Robert W's Reviews > The Glory and the Dream: A Narrative History of America 1932-72
The Glory and the Dream: A Narrative History of America 1932-72
by William Manchester
by William Manchester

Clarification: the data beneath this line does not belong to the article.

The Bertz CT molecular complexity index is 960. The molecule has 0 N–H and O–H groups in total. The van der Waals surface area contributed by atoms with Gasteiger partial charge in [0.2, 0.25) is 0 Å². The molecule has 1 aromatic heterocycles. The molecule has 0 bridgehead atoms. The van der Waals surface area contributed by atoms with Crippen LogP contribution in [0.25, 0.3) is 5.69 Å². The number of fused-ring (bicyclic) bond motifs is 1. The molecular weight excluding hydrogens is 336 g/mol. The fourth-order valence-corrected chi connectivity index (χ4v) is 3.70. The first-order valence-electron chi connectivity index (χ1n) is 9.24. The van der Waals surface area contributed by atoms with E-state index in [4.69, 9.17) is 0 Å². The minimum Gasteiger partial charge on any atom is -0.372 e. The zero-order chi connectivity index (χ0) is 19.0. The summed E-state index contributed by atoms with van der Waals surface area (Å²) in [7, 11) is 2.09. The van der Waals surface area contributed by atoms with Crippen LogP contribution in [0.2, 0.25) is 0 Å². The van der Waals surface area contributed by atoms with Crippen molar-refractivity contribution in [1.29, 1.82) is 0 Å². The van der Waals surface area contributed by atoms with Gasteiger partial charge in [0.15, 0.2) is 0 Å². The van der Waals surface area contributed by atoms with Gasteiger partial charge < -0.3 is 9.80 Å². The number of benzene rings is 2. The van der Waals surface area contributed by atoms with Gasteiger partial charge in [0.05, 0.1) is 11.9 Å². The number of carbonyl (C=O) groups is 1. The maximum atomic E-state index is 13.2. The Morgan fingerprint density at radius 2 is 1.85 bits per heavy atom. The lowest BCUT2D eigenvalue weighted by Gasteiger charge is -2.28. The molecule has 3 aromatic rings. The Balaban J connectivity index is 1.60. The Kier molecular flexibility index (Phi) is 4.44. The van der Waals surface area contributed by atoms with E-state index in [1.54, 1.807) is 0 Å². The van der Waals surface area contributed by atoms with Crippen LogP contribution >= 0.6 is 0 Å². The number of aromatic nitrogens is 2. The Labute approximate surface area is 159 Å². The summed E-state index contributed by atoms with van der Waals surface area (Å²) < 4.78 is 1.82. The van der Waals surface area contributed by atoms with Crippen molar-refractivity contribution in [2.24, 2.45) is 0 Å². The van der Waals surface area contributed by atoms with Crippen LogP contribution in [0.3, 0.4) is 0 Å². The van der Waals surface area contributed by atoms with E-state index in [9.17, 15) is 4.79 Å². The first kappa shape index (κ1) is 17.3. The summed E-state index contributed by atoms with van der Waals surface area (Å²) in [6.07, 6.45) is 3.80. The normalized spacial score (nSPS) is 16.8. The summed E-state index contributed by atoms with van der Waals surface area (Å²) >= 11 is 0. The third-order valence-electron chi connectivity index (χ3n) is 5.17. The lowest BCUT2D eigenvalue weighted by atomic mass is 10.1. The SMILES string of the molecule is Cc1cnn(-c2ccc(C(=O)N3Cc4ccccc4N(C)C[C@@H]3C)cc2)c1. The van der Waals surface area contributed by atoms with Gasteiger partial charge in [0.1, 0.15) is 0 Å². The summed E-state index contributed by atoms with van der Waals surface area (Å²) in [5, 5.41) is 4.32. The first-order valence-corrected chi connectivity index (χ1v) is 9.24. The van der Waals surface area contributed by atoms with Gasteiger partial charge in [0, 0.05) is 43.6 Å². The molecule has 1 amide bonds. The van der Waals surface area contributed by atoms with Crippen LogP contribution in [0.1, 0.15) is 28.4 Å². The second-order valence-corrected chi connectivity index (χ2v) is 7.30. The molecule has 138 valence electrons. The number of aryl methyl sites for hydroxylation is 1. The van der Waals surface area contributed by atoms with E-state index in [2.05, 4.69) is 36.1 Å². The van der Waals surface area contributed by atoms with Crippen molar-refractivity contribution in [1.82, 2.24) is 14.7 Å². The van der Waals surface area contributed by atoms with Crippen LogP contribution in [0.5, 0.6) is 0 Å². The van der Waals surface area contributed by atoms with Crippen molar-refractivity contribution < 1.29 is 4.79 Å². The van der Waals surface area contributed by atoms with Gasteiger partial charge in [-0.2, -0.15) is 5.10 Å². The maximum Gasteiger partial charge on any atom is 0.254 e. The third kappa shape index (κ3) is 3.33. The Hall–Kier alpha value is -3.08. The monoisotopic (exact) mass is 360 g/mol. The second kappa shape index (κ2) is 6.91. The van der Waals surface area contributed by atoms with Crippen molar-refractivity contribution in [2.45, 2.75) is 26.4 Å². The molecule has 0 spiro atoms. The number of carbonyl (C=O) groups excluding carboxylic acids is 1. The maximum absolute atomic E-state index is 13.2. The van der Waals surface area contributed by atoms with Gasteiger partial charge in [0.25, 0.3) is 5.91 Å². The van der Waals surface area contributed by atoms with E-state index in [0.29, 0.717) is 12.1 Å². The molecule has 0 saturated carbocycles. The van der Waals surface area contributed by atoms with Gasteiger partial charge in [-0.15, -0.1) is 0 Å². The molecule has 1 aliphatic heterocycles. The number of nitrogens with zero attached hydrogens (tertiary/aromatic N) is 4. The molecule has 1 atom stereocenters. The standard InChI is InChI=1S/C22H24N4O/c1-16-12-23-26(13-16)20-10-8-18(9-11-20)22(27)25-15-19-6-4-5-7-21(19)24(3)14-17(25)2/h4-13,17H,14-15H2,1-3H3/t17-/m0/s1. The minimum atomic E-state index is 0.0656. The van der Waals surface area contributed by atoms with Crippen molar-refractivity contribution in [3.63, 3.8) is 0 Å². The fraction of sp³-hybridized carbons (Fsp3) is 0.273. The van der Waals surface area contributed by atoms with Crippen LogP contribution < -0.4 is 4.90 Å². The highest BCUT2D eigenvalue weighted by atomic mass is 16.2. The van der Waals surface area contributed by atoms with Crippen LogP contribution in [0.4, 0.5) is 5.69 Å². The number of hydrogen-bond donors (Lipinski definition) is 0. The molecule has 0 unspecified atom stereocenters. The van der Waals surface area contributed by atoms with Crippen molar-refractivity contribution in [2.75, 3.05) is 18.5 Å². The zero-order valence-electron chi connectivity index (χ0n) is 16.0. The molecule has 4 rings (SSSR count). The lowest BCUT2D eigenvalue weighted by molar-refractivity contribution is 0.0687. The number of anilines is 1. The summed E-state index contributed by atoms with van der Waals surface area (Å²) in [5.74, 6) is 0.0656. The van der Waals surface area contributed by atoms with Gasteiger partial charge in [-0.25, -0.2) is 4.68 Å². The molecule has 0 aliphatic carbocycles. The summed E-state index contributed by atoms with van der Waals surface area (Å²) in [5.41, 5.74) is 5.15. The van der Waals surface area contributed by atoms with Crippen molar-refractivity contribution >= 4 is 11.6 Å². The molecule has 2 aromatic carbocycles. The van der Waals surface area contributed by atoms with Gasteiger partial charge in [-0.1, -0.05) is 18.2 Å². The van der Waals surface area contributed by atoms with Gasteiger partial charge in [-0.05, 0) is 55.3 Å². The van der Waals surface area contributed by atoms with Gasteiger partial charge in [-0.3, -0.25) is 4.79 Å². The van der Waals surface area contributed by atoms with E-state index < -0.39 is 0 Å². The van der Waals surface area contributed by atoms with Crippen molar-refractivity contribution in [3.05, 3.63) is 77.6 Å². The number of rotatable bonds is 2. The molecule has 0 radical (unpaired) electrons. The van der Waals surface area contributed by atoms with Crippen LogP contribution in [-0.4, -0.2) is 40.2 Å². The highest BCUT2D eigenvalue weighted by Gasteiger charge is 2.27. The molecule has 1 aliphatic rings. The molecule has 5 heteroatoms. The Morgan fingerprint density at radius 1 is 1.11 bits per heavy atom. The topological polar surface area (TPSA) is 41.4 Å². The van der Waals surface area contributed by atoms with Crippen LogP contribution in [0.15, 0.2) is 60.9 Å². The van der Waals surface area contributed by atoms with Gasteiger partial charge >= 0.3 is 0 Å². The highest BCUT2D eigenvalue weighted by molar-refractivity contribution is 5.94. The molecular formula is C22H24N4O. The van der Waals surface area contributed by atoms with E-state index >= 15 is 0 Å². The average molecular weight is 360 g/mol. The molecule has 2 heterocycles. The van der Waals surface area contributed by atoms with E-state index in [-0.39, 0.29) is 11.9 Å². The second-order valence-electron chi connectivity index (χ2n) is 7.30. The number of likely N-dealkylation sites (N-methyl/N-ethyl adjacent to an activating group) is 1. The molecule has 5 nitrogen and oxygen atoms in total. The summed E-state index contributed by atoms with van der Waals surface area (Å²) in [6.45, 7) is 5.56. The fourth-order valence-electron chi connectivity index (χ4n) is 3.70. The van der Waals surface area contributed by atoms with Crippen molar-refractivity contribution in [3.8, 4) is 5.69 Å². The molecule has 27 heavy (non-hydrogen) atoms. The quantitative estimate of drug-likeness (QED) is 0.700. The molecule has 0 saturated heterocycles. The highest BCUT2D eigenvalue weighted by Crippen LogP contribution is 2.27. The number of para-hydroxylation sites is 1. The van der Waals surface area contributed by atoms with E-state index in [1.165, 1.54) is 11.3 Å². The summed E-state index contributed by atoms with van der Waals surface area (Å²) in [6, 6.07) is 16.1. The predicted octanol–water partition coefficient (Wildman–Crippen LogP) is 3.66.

A two volume history of the U.S. from 1932 to 1974. Manchester confesses to being a “generational chauvinist”; the generation in question being the World War II generation. These volumes are very readable, and while some of the information has been contradicted or made more complete by subsequent findings, overall it is very useful. What seems weird to me, as a man a generation or two younger than Manchester, is his emphasis. He gives a lot of ink to sixties radical personages like Angela Davis, and the events surrounding their lives. I think a man writing in the mid-70s of his generation must have seen these people as really important, in the same way, say, that Barry Goldwater or Adlai Stevenson were important. But it’s hard to see that today—the 60s radicals were interesting, and in some parts of the world (France and Germany, for instance) important figures then and in the future. But unlike the leaders of the Civil Rights movement, 60s radical didn’t actually succeed in changing our society in any major way (except the feminist movement), nor did they gain temporal power. In this case, he overestimates the 60s and the baby boomers (some of their representatives of them). But he misunderstands the cultural changes wrought by this generation—the importance of music to them (he can’t quite see the importance of Elvis, for whom he has an irrational loathing, and of rock in general), the way they greatly relaxed generations of rigid taboos, whether consequential (the role of women and non-white persons in society) or trivial (the idea that men don’t have to wear a tie). These are minor and slightly unfair criticisms of a highly engrossing book. Reading about the Roosevelt administration here is especially interesting—probably the best part of the book. His attempt to write an encyclopedic book about everything that happened in America is an overreach, but an honorable one.
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